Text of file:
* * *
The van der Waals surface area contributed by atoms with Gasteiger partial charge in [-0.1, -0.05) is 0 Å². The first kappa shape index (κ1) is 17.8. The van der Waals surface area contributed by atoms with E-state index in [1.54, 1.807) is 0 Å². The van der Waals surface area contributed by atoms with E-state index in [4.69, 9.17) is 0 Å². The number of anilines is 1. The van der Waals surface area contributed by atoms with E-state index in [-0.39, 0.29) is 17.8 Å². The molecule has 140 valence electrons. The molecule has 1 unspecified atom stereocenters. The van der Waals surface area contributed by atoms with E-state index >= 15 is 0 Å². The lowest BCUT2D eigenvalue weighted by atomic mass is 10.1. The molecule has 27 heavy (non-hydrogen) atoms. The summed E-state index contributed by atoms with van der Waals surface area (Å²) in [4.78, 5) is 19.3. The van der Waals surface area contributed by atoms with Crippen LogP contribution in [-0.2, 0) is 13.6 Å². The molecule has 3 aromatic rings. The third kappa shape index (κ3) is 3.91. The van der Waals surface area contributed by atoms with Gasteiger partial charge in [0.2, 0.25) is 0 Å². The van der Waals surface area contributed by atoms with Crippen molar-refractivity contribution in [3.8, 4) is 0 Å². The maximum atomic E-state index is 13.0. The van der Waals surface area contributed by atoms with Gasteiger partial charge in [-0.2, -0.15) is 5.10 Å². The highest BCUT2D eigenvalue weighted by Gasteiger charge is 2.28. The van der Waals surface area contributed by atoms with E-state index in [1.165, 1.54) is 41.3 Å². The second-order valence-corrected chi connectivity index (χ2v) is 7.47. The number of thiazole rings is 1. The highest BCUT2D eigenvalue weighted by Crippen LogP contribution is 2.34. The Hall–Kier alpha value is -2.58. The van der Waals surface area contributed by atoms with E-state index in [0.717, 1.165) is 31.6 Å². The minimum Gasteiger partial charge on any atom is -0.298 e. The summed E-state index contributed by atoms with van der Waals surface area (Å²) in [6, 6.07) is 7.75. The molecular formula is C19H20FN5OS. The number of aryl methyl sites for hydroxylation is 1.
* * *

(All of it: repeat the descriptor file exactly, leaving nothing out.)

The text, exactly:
The van der Waals surface area contributed by atoms with Gasteiger partial charge in [-0.1, -0.05) is 0 Å². The first kappa shape index (κ1) is 17.8. The van der Waals surface area contributed by atoms with E-state index in [1.54, 1.807) is 0 Å². The van der Waals surface area contributed by atoms with E-state index in [4.69, 9.17) is 0 Å². The number of anilines is 1. The van der Waals surface area contributed by atoms with E-state index in [-0.39, 0.29) is 17.8 Å². The molecule has 140 valence electrons. The molecule has 1 unspecified atom stereocenters. The van der Waals surface area contributed by atoms with E-state index >= 15 is 0 Å². The lowest BCUT2D eigenvalue weighted by atomic mass is 10.1. The molecule has 27 heavy (non-hydrogen) atoms. The summed E-state index contributed by atoms with van der Waals surface area (Å²) in [4.78, 5) is 19.3. The van der Waals surface area contributed by atoms with Crippen LogP contribution in [-0.2, 0) is 13.6 Å². The molecule has 3 aromatic rings. The third kappa shape index (κ3) is 3.91. The van der Waals surface area contributed by atoms with Gasteiger partial charge in [0.2, 0.25) is 0 Å². The van der Waals surface area contributed by atoms with Crippen molar-refractivity contribution in [3.8, 4) is 0 Å². The maximum atomic E-state index is 13.0. The van der Waals surface area contributed by atoms with Gasteiger partial charge in [-0.2, -0.15) is 5.10 Å². The highest BCUT2D eigenvalue weighted by Gasteiger charge is 2.28. The van der Waals surface area contributed by atoms with E-state index in [1.165, 1.54) is 41.3 Å². The second-order valence-corrected chi connectivity index (χ2v) is 7.47. The number of thiazole rings is 1. The highest BCUT2D eigenvalue weighted by Crippen LogP contribution is 2.34. The Hall–Kier alpha value is -2.58. The van der Waals surface area contributed by atoms with E-state index in [0.717, 1.165) is 31.6 Å². The minimum Gasteiger partial charge on any atom is -0.298 e. The summed E-state index contributed by atoms with van der Waals surface area (Å²) in [6, 6.07) is 7.75. The molecular formula is C19H20FN5OS. The number of aryl methyl sites for hydroxylation is 1.